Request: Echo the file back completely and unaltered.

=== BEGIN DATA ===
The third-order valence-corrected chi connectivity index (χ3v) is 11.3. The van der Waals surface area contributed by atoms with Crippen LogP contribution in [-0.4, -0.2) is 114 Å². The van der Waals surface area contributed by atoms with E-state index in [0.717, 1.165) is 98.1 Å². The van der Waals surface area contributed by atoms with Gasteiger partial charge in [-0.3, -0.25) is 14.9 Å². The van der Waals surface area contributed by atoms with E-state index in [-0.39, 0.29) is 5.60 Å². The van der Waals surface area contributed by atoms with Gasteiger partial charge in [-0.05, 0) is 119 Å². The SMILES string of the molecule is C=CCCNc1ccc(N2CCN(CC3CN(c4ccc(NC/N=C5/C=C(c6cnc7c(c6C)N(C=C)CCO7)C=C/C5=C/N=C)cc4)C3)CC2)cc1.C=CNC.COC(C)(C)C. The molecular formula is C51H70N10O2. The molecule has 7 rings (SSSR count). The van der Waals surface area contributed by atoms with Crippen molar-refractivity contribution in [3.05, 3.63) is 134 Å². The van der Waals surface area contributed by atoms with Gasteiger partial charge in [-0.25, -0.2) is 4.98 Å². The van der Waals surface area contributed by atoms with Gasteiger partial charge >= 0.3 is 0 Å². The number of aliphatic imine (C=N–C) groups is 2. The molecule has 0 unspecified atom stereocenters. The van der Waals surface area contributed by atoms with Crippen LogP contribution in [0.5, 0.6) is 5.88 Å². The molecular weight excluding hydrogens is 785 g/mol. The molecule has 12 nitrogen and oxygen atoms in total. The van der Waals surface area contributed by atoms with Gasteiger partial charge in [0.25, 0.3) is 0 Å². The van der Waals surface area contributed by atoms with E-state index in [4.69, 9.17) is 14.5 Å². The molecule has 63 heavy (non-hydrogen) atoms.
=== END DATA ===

The third-order valence-corrected chi connectivity index (χ3v) is 11.3. The van der Waals surface area contributed by atoms with Crippen LogP contribution in [-0.4, -0.2) is 114 Å². The van der Waals surface area contributed by atoms with E-state index in [0.717, 1.165) is 98.1 Å². The van der Waals surface area contributed by atoms with Gasteiger partial charge in [-0.3, -0.25) is 14.9 Å². The van der Waals surface area contributed by atoms with E-state index in [-0.39, 0.29) is 5.60 Å². The van der Waals surface area contributed by atoms with Gasteiger partial charge in [-0.05, 0) is 119 Å². The SMILES string of the molecule is C=CCCNc1ccc(N2CCN(CC3CN(c4ccc(NC/N=C5/C=C(c6cnc7c(c6C)N(C=C)CCO7)C=C/C5=C/N=C)cc4)C3)CC2)cc1.C=CNC.COC(C)(C)C. The molecular formula is C51H70N10O2. The molecule has 7 rings (SSSR count). The van der Waals surface area contributed by atoms with Crippen molar-refractivity contribution in [3.05, 3.63) is 134 Å². The van der Waals surface area contributed by atoms with Gasteiger partial charge in [-0.25, -0.2) is 4.98 Å². The van der Waals surface area contributed by atoms with Gasteiger partial charge >= 0.3 is 0 Å². The number of aliphatic imine (C=N–C) groups is 2. The molecule has 0 unspecified atom stereocenters. The van der Waals surface area contributed by atoms with Crippen LogP contribution in [0.5, 0.6) is 5.88 Å². The molecular weight excluding hydrogens is 785 g/mol. The molecule has 12 nitrogen and oxygen atoms in total. The van der Waals surface area contributed by atoms with Gasteiger partial charge in [0.25, 0.3) is 0 Å². The van der Waals surface area contributed by atoms with E-state index in [4.69, 9.17) is 14.5 Å². The molecule has 63 heavy (non-hydrogen) atoms.